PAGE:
2. At first, I'm probably more sad than anything, sometimes angry. But no matter how strong the emtional response I usually manage to get over it pretty quickly. I do seem to get more positive and/or helpful responses than negative ones, but I'm not 'out there' out there yet so I don't have that great of exposure or response.

    As far as negative remarks I've received, I'd probably narrow it down to three. The French Canadian guy who just complained about everything in the stories he read (and while he did add that I had a very atomspheric style, the compliment seemed hollow by that point). Some woman said the way I worded things was so annoying that she couldn't stand to finsih the story. She always had negative things to say about anyone's stories and even prided herself on it, so I probably got off easy. The third was from someone who had liked another story of mine, so I let her critique something I thought she might like even more. Wrong. She had nothing positive to say about the story, but the worst thing was that the story was in two genres she didn't care for. One of which was harlequin romance. Me? Write that? You've got to be kidding.

    Also that sure was a harsh comment you received. I don't agree at all.


  3. Hi Doug,
    What an interesting post and a great topic for sharing. Here are my thoughts.
    I'm a bit like you in that I'm quite happy to read reviews of my book. Initially I read them hoping to find some good ones, as probably every new author does. Who doesn't want to read people saying nice things about your book and your writing? Now when I read them, its more to see what different people's reactions were, good or bad.
    I understand why people would recommend you not to read reviews at all, but I think you'd miss some interesting stuff if you never read one. I think it is important to find out how readers are reacting - after all, to be read and to give pleasure to readers is why we write... isn't it? Plus, writing should evolve, and if readers can give writers pointers in how to improve, shouldn't writers take notice? I don't say we should instantly change something if one person doesn't like it, but people's honest opinions can be good food for thought.
    I think, in some ways, I may have had a head start in this 'reacting to reviews' thing because I was well aware right from the start that not everyone was going to like my work. After all, we're all individuals and we like and dislike lots of different things. So getting the odd bad (or at least, not good) review is simply inevitable. It's life. If you're going to offer a book to the general public, you have to expect and accept some negative responses.Personally, I would say that if you're the kind of person who can't handle someone not liking your work, you shouldn't publish your writing. Keep it private.

    I’ve been very fortunate in that, so far, I’ve not come across what I’d term a ‘bad’ review. They haven’t all been five star, by any means, but I haven’t read one that has slated my book, or my writing style. It might be out there, of course, just waiting for me to find it, but so far I’ve been pleasantly surprised. If I did ever find one, I’m sure I’d be disappointed and even a touch upset, especially if it was one of those nasty ‘let’s pull this author apart’ reviews. But I think I’m strong enough to dismiss such things as unimportant. Having faith in your work is what an author needs, and to remember that other people, such as the publisher and the readers who did enjoy it, have also shown that faith. Learn, move on, grow more rhino skin!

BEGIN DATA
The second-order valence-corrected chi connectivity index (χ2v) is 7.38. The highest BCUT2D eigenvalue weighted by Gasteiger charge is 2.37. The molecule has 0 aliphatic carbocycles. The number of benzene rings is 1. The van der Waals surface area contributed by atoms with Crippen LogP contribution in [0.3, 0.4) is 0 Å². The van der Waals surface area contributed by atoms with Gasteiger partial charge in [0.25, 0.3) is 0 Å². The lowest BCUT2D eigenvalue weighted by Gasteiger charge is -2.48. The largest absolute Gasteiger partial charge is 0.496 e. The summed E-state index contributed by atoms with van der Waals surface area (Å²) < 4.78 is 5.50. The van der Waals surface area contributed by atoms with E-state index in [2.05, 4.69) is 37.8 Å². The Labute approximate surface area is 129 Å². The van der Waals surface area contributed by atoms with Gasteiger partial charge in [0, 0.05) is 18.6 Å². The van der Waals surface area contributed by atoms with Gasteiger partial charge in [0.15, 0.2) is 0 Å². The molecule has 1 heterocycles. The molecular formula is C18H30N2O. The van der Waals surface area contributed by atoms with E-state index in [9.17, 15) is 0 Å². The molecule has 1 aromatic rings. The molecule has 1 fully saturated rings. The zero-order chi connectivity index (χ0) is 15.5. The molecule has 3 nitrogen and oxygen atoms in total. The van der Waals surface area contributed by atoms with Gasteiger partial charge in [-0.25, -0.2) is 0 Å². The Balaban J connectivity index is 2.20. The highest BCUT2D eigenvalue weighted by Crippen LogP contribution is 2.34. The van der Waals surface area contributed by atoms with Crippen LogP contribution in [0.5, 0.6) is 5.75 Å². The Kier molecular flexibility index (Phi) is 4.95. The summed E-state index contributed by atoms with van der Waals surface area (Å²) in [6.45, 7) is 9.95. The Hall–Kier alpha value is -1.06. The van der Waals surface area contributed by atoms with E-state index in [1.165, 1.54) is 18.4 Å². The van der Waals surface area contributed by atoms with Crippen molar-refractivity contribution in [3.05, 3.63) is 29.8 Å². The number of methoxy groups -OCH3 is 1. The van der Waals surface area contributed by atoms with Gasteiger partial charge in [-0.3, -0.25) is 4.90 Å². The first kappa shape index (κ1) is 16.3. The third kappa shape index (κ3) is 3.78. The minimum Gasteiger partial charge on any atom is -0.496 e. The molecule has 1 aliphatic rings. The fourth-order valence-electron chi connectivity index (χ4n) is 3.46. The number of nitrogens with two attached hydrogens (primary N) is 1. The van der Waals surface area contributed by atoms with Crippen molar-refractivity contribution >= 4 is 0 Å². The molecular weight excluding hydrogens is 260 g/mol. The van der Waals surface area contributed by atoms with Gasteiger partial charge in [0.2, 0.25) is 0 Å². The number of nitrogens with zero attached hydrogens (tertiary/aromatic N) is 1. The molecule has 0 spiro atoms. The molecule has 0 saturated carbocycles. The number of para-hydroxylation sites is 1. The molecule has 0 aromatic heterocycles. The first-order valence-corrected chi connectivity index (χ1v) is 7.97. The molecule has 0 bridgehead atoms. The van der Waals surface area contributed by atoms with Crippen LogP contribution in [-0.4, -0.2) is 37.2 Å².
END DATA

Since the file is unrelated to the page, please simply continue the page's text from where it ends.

4. Good post, Doug. I read less and less stuff about my work these days. I simply do not go looking for it. I'll happily read the nice stuff people send to my inbox praising my work. I like those emails.

    The truth is, we've done our part putting our work out there. Reviews are for readers, not the writer. If it's for the writer, the review is not truly a review, but a critique that the person should have taken up personally with the author instead of posting it publicly.

  5. I don't read my reviews. Not anymore. It's too hard to stay positive, and I have to be positive to draft.

  6. I'm not an author, but a rabid reader and reviewer. A friend asked me to review a self-published Kindle book written by HER friend, no one I knew. I did. Mine was the 4th review (all the other were 5 stars) and I gave it 2 stars. I was being generous.

    The commentary on Amazon quickly became ad hominem and hyperbolic. I was attacked - by people I don't know - for being selfish, evil, cruel to puppies and having a lousy sex life. For not knowing how to write, and not knowing how to read.

    Hardly any of those is true. Here's the permalink to my review, which, you may find, was not mean-spirited at all:

    If I were the author I would beg my friends not to attack a reviewer this way. Please let me know if you believe that, as a reviewer, I stepped somewhere out of bounds.

  7. That is a perfectly legitimate review. The worse thing an author can do is reply to negative reviews. I would be horrified if a single person who knew me tried to defend me like what you say happened to you. Most of the time, the first few reviews that are 5 stars come from the author's family and friends. As a reader, your review is 100% right because it is your feelings on the book. In saying that, I will also say that when someone criticizes an author's book (especially if it is their first book) it is very personal to that author. It is like calling their kid ugly. It may be true but... The author is allowed to be upset, but when they act out, or someone else does on their behalf, then it is unprofessional. I wouldn't let it get you down. I recently heard that George Lucas had considered 3 more Star Wars movies but decided against it after so many bad reviews of his last three. If bad reviews bother him, you can imagine what it does to someone like the author you wrote this review for. Again, I felt your review was professional and legitimate.

  8. It's gratifying to have your input, Doug. Thanks!